I don’t know those people. They’re different from us. They act weird. I don’t trust them. They’re stand-offish. I’m sure they hate us.
They’re violent people. They don’t know any better. They don’t want peace; they just want to take what we have. We need to build a wall around them to keep them away from us. They’re too dangerous.
What will it take to bring lasting peace to the Holy Land? In a land where conflict runs so deep, peace cannot be imposed on the people as some calculated outcome of diplomatic negotiation. But perhaps it can rise up from the people themselves. Distrust, suspicion, prejudice and even hatred melt away when we get to know each other as individuals.
I spent some time with one of them today. She was shy but eventually we really started talking. I don’t know if all her people are like her but she seemed okay. I like her.
We talked about our families today. We laughed together. She’s my friend.
What if there was a quiet, serene place right in the cultural fault line of Jerusalem, where Christian, Jewish and Muslim young people could get to know each other as people and eventually as friends – rather than distant stereotypes and enemies?
That’s the profoundly simple vision of Beit Benedict Peace Academy to be built on a beautifully rugged slice of land on Mt.Sion near the old city. My wife, Mary, and I had the privilege to visit the Benedictine Dormition Abbey recently with a small group from our Catholic parish in Illinois.
It is breath-taking to stand on hallowed ground amidst ruins dating back to King Solomon, to think about the millennia of bloodshed and conflict that these hills have known, and to imagine an academy dedicated to peace and multi-cultural understanding.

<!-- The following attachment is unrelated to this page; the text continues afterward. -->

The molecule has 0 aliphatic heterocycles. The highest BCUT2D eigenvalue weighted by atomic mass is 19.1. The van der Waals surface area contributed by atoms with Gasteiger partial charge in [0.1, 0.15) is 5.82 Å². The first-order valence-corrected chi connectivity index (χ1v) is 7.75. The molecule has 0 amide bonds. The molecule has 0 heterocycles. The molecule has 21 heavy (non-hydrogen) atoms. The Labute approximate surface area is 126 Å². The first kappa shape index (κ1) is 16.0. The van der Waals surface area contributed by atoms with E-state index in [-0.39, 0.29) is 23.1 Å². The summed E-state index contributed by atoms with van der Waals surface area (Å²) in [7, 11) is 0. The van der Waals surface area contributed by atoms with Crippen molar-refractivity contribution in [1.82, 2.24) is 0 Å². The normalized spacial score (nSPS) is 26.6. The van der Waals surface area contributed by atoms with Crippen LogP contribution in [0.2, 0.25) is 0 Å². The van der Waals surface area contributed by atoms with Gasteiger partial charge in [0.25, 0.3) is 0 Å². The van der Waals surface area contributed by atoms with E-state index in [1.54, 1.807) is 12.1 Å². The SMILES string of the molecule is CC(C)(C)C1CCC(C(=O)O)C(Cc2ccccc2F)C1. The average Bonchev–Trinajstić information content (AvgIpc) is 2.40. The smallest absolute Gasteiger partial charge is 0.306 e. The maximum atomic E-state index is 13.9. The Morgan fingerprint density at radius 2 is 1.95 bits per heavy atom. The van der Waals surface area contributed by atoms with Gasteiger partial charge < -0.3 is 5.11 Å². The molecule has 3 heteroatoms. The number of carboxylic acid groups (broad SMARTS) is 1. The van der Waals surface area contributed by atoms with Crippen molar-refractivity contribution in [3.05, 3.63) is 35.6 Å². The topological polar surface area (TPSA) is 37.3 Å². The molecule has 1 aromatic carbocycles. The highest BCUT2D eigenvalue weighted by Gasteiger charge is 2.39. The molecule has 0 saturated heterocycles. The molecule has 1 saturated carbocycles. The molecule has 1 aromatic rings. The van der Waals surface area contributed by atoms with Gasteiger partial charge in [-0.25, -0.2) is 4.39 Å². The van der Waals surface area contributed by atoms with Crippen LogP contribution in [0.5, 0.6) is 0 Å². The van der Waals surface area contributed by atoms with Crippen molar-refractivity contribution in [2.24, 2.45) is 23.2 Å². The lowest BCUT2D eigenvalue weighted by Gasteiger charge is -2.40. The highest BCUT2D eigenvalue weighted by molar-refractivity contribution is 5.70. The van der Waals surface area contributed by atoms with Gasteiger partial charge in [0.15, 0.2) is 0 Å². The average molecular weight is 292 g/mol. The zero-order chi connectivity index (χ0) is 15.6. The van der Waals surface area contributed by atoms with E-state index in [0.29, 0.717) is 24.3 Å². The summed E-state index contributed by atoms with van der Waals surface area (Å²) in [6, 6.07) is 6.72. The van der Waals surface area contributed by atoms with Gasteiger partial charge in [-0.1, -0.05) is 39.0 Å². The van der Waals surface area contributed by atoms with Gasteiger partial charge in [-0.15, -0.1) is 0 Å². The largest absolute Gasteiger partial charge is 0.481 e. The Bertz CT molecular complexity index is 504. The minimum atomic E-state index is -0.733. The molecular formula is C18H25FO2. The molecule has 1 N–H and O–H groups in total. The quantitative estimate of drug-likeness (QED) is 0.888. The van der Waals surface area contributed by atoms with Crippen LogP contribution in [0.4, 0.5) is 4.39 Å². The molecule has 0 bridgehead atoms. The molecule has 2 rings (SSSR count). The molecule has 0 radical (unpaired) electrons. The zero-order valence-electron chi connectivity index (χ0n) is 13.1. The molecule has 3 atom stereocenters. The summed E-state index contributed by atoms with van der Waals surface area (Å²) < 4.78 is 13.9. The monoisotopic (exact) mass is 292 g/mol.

Our location has served over the years as a neutral place for reconciliation,ecumenical meetings, inter religious encounters and peace negotiations. In a land so divided and torn by conflict, Beit Benedict Peace Academy provides a neutral space on holy ground that is found no where else in Jerusalem….Our community offers to people diverse in creed, culture and tradition an opportunity to be guided in the path of reconciliation. At the request those seeking peace we are building Beit Benedict Peace Academy.
The Benedictine monks living here have acquired this the last piece of land on Mt.Sion that can be developed, secured building permits from the Israeli government and received approvals on architectural plans. Funds now must be raised to build and endow the academy.
Click here to learn more about how you can support this wonderful project, truly a force for good in a troubled land.
Isn’t it curious that in the well-intentioned desire to be “inclusive,” companies expect employees to check their faith-life at the door?Is there a place for religious expression from the employees of a large, publicly traded corporation?
Faith can be a tremendous source of strength for many people, including employees dealing with job stresses. Conversely, subordinating – even hiding – religious convictions can be disorienting and disempowering.
Meet the faithful, the next group of disenfranchised employees to seek support from enlightened and progressive employment policies.
“Faith-friendly” companies welcome all faith traditions without recognizing or favoring a particular religion.“Faith-friendly companies … are respectful of all faiths by creating a culture of respect, diversity, inclusion and tolerance.”
Companies that do not discourage employees from finding appropriate expression for their religious convictions may find a competitive advantage in the marketplace – not only in the recruitment of faith-filled employees, but in helping these employees reach their full potential by allowing them to tap into an important sense of strength and calm.